If you’re unsure what kind of paint to use you absolutely have options. The secret to painting on fabric is that it needs to adhere to the fabric, be opaque enough to be visible, and be flexible when it dries. My favourite two options for this are actual Fabric Paint and Acrylic Paint.

Fabric Paint

The clear starting point for anyone willing to spend the money is fabric paint. You can buy all sorts of different types: glossy, matte, satin, and even 3D or glowing paint! There are all sorts of metallics and pearls to choose from. All of these will come with their own instructions on use and how to bond it to the fabric, so if you go this route I recommend reading them carefully. It might also vary by brand.

Acrylic Paint

If you’re cheap and broke AF like me I highly recommend using Acrylic paint. Acrylic paint on its own can dye fabric VERY well depending on the quality of the paint you’re buying, and there are options to help your paint last longer. You likely also already have some in your craft supplies. There are all sorts of price point options from dollar store paint, to craft store options, student grade, and professional grade paint. You will also find seemingly endless shelves of tubes in thousands of colours, textures, and finishes. Honestly, I’ve had to curb my paint buying.

My suggestion is to buy what suits you best at the time. If you can only afford the $2 craft paint that’s absolutely fine. You just might need to put in a little more elbow grease to get solid coverage. There’s nothing wrong with that. It’ll work just fine.

Fabric Medium

Regardless of what kind of Acrylic you buy I recommend you mix a Fabric Medium (sometimes called a textile medium) into any paint that makes contact with your actual fabric, the base layer. This is not required, but will help your project last longer with more wash and wear. The layer of paint that adheres to your fabric is the only one that “needs” fabric medium mixed in. Everything else on top of that will be adhering to the paint below it, just like it would on paper or canvas. Fabric Medium essentially turns your paint into a fabric paint, helping it become more flexible and fixed to your project.

Prep Your Canvas/Drawing

Secure your denim to the board so that your painting area is flat and has as few wrinkles as possible. I used an extra shelf for a wooden bookcase I have hanging around. If your board isn’t big enough to show the full piece you want to paint it’s okay to work on it section by section.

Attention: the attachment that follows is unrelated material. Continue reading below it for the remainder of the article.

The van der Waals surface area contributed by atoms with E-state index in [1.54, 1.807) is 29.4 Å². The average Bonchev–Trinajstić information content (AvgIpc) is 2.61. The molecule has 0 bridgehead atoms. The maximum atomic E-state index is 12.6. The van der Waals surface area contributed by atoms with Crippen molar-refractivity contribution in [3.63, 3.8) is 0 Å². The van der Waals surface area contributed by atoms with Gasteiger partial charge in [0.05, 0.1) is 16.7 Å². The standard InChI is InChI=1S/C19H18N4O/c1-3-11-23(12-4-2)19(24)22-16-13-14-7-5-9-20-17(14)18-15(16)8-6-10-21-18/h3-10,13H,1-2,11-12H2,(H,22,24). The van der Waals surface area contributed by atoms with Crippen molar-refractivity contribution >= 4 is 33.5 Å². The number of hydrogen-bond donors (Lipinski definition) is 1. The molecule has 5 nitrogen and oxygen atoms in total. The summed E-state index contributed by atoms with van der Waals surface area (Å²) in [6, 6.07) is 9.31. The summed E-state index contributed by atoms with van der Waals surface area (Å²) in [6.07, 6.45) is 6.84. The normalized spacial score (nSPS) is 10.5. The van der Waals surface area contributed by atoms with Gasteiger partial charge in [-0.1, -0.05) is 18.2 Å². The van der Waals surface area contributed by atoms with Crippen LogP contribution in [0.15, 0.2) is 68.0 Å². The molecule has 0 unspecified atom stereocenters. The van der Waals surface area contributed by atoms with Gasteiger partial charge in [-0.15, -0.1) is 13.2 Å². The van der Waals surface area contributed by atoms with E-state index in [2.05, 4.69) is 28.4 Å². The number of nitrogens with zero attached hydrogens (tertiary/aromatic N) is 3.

I wasn’t intending on writing a tutorial when I made this jacket, so these pictures come from social media updates. The base layer I mentioned above is the white layer of paint I’ve laid on my jacket. It serves as the adhesive layer, attaching the paint to the jacket, as well as a colour boosting layer, so that the paint goes down on white instead of dark blue. You can achieve different saturation and easier coverage using different base layers to prep the surface. It’s most common to see white, grey, or black depending on what effect you’re trying to achieve. Depending on your paint, sometimes it’s impossible to build up to a level where your paint is opaque, and the dark fabric does not affect how your colour looks on the fabric.

You can see how the base layers I used affected the paint on top of it in this shot. The ribbons that are folded back are much darker than the other ribbons. I did not make those sections solid white, so it aided me in creating a shadow in those areas.

For the bubbles I took advantage of the lack of base layer to create a transparent look. Using a diluted paint and fabric medium mix meant I had better control over how much of the bubbles showed up.

For the light blue I had added fabric medium as I hadn’t yet discovered that I didn’t particularly need it. It made the paint blend INCREDIBLY well. The gradients I managed on the bow made me really happy. So that might be something you want to play with.

Setting Your Art

Setting your art is sealing your art to the fabric you’re painting on. Most fabric paint will have instructions for this, but acrylic paint will not. Do NOT wash your art before following those instructions.

For paints with instructions I recommend following them. If you use multiple I recommend using the one with the most work (longest dryer time, highest temperature, etc.). This will ensure all of your paint is safe to wash later.

If you’ve put a top coat onto your art set it after that dries, or re-set your art if you add to it. Acrylic paint does not necessarily need that for protection, but is fine if you are looking for a certain look (gloss, matte, satin…).

Final Art

This is my final jacket after about 2 years of wear. A close up will show some cracks in the paint, but nothing has flaked off. Slight cracking is to be expected on a fabric with some stretch. The fabric has many small gaps between fibers, whereas acrylic paint definitely does not. The less paint you need to use the better.